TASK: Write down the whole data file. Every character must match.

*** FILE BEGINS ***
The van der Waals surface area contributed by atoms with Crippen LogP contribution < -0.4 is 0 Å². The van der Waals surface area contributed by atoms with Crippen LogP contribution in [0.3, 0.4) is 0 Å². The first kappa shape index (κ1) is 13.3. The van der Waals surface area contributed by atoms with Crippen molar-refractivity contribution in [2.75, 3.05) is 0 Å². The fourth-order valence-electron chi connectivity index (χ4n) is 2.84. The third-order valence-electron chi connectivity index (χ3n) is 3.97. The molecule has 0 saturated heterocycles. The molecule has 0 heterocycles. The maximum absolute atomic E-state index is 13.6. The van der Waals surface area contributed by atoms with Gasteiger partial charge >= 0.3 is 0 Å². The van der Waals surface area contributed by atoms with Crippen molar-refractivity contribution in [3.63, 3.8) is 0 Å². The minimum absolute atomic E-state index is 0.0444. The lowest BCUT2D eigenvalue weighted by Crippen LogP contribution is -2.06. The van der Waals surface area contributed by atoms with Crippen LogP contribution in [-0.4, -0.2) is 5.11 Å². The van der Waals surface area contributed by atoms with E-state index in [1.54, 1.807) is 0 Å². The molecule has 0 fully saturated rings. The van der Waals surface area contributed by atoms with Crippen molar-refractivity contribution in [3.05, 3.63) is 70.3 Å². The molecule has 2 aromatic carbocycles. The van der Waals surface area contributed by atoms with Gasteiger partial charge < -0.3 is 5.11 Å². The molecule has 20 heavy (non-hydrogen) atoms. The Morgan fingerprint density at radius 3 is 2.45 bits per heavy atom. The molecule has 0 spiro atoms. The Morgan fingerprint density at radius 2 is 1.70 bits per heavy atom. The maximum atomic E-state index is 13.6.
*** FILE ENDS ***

The van der Waals surface area contributed by atoms with Crippen LogP contribution < -0.4 is 0 Å². The van der Waals surface area contributed by atoms with Crippen LogP contribution in [0.3, 0.4) is 0 Å². The first kappa shape index (κ1) is 13.3. The van der Waals surface area contributed by atoms with Crippen molar-refractivity contribution in [2.75, 3.05) is 0 Å². The fourth-order valence-electron chi connectivity index (χ4n) is 2.84. The third-order valence-electron chi connectivity index (χ3n) is 3.97. The molecule has 0 saturated heterocycles. The molecule has 0 heterocycles. The maximum absolute atomic E-state index is 13.6. The van der Waals surface area contributed by atoms with Gasteiger partial charge >= 0.3 is 0 Å². The van der Waals surface area contributed by atoms with Crippen molar-refractivity contribution in [3.63, 3.8) is 0 Å². The minimum absolute atomic E-state index is 0.0444. The lowest BCUT2D eigenvalue weighted by Crippen LogP contribution is -2.06. The van der Waals surface area contributed by atoms with Crippen LogP contribution in [-0.4, -0.2) is 5.11 Å². The van der Waals surface area contributed by atoms with E-state index in [1.54, 1.807) is 0 Å². The molecule has 0 fully saturated rings. The van der Waals surface area contributed by atoms with Crippen molar-refractivity contribution in [3.05, 3.63) is 70.3 Å². The molecule has 2 aromatic carbocycles. The van der Waals surface area contributed by atoms with Gasteiger partial charge < -0.3 is 5.11 Å². The molecule has 20 heavy (non-hydrogen) atoms. The Morgan fingerprint density at radius 3 is 2.45 bits per heavy atom. The molecule has 0 spiro atoms. The Morgan fingerprint density at radius 2 is 1.70 bits per heavy atom. The maximum atomic E-state index is 13.6.